Groups Step Up Push to Combat Suppression

Written by admin   // December 9, 2011   // 0 Comments

by Frederick Cosby, Special to

Opponents of a wave of restrictive voting laws sweeping across the nation are stepping up their efforts to combat the new rules, which they say are nothing more than naked conservative-led efforts to suppress the votes of minorities, the elderly and the young in next year’s elections.

At a Washington press briefing Tuesday, the Color of Change announced that it is targeting major companies that contribute to a group called the American Legislative Exchange Council, which they contend drafted and distributed model legislation in 34 states for bills requiring government-approved photo identification to register or to vote.

Rashad Robinson, Color of Change’s executive director, said his organization has sent letters to several well-known corporations asking them to stop contributing to ALEC, which is backed by the wealthy conservative Koch brothers, or face a boycott by black consumers.

“We’re not launching a campaign against ALEC,” Robinson said. “ALEC is not doing this alone. ALEC is supported by some of the largest corporate brands in America. Public-facing brands that every single day goes to the black community and asks us for our dollars while they support ALEC, who’s suppressing our vote.”

The group’s threat isn’t a small one, considering its successful effort in getting companies to drop their sponsorship of conservative talk show host Glenn Beck’s program on Fox News after Beck made several inflammatory comments about President Barack Obama. Beck has since left the network.

Robinson said Color of Change is giving the companies time to act on their request before publically identifying them.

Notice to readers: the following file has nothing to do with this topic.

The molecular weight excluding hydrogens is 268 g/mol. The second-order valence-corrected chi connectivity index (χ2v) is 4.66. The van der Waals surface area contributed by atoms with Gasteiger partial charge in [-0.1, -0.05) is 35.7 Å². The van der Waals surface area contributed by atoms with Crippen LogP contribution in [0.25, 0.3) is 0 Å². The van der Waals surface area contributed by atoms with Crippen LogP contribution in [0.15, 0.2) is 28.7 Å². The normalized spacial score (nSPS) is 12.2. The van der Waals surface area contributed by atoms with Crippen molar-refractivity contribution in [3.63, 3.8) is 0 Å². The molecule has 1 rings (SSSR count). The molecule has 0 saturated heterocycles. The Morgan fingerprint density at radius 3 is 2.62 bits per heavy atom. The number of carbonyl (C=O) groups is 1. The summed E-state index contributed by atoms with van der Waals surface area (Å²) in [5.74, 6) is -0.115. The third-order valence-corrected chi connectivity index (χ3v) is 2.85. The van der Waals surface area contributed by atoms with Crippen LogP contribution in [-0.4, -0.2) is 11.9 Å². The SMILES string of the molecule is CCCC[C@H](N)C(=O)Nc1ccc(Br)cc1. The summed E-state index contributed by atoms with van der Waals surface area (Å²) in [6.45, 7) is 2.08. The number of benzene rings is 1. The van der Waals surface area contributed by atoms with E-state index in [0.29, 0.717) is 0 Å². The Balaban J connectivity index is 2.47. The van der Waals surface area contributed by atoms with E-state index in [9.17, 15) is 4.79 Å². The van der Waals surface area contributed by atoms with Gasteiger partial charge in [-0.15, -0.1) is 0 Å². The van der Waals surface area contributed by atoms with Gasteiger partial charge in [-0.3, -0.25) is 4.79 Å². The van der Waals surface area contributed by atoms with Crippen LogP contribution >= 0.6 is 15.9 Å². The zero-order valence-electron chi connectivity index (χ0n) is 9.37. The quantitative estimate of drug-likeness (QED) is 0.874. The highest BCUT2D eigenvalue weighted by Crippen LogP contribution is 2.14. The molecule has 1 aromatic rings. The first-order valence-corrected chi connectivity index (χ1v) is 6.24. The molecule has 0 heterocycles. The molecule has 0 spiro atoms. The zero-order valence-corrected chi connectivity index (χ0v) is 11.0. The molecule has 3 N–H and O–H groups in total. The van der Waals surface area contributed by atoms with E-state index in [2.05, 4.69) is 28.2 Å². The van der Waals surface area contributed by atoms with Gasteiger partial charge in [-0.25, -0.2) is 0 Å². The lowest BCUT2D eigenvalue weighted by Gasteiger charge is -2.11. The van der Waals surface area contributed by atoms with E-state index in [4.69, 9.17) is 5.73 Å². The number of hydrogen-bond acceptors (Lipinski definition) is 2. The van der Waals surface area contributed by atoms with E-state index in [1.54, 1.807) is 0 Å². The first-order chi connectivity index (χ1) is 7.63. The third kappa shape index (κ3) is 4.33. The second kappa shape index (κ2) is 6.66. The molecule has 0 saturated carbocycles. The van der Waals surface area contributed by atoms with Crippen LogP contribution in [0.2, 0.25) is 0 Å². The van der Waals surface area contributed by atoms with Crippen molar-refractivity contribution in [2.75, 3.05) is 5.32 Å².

“We’re giving them time to pull out,” Robinson said. “We’re giving them time to publically announce that they care more about black people’s franchise than about supporting a nameless, faceless organization in D.C. and that suppressing black people’s votes is not part of their business strategy.”

Meanwhile, the Advancement Project, a civil rights policy, law and communications think tank, is pressing on with a drive to get signatures on a petition urging Attorney General Eric Holder’s Justice Department to block discriminatory voting laws. More than 100,000 people have signed the petition thus far, according to Judith Browne Dianis, the Advancement Project’s co-director.

The petition drive is in response to what Dianis called the largest rollback of voting rights in over a century.

Some 13 states have implemented new laws that could make it difficult for as many as five million Americans to cast ballots next year.

Civil rights and civil liberties groups estimate that with even more states considering more restrictive voter registration legislation, more than 21 million citizens could be adversely impacted as they attempt to vote.

Some of the laws passed by the 13 states include provisions requiring voters to show government-approved ID cards to register or vote, the curtailment or elimination of early voting, restricting voter registration efforts by third-party groups like the NAACP or the League of Women Voters, the elimination of same-day voter registration and the denial of restoration of voting rights to convicted felons who’ve served their time.

Nationwide, about 25 percent of blacks lack a current state ID. The problem is even worse on a state-by-state basis. In Wisconsin, for example, 55 percent of black males and 46 percent of Latino males lack a driver’s license, compared to just 15 percent of white males.

Among Wisconsin voters between 18 and 24 years old, 78 percent of black males, 66 percent of black women, 59 percent of Latino men and 46 percent of Latina women don’t have driver’s licenses.

Some states appear to have gone out of their way to target black voters. In Florida, for instance, new laws cut the number of early voting days in half and ended voting on the final Sunday before an election.

Fifty-four percent of the 1.1 million blacks who voted in the Sunshine State in 2008 did so before the Tuesday Election Day, and 32.2 percent of them voted on the final Sunday before Election Day, powered largely by “Pews to the Polls” efforts by black churches. By contrast, only 27 percent of white voters took advantage of early voting in Florida.

Also, what passes for government-approved ID in some states is arbitrary. In Texas, for example, a student ID from a state-funded college or university isn’t sufficient ID, but a Texas concealed handgun license is.


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